Last week, more than 200 scientists signed a letter to The Lancet asking for greater transparency regarding the hospitals where patients’ medical records came from and the method of analysis, citing a list of inconsistencies and anomalies in the paper.

Late Thursday, co-authors Mandeep Mehra, Frank Ruschitzka, and Amit Patel requested the paper be retracted after Surgisphere declined to submit its full dataset and other information to independent peer reviewers because of client and confidentiality agreements.

“Based on this development, we can no longer vouch for the veracity of the primary data sources,” the authors said.

Also read: WHO to resume HCQ trial for Covid it had paused after controversial Lancet article

Rush for Data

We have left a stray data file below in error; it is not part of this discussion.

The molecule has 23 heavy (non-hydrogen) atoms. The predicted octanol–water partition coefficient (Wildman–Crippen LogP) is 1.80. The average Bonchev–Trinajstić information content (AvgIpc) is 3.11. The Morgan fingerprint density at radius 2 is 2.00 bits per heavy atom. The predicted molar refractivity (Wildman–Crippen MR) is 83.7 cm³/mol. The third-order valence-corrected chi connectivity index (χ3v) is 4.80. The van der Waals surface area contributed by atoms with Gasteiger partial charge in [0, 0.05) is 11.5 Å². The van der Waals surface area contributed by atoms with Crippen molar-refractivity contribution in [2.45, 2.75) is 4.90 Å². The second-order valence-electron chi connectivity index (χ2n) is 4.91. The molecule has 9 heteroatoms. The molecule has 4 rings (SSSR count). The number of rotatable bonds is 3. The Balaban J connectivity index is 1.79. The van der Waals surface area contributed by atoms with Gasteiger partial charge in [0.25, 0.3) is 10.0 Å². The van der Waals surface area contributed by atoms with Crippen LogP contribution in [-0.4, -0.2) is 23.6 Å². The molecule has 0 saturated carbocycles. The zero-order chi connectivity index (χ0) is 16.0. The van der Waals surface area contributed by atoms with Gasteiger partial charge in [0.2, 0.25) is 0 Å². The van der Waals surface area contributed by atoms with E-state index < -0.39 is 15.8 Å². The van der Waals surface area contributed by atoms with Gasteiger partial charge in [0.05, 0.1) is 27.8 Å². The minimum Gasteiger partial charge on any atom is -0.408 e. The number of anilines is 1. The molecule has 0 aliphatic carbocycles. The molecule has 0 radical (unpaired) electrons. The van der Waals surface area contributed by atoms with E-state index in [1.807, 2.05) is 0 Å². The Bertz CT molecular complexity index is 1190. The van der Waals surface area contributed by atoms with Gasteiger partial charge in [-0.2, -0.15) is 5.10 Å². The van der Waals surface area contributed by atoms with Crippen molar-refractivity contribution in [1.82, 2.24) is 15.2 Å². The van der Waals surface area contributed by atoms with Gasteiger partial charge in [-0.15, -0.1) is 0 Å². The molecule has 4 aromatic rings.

In a statement, The Lancet said many outstanding questions surround the company and the data used in the study. “Institutional reviews of Surgisphere’s research collaborations are urgently needed,” it said.

Shortly after, the New England Journal of Medicine retracted a separate study that relied on the company’s data.

The scrutiny has placed Surgisphere and Desai, who was listed as a co-author on both of the articles, under a microscope, and also raised questions about research standards during the coronavirus pandemic.

“There is an almighty rush to understand this new disease — everybody is trying to get data quickly,” said Nicholas Day, a professor of tropical medicine at the University of Oxford’s branch in Bangkok. “All the journals are desperate to publish because there is a thirst to know about this disease. Therefore mistakes are made, stuff is rushed through.”

Desai and Surgisphere declined to comment on the retractions through a public relations firm.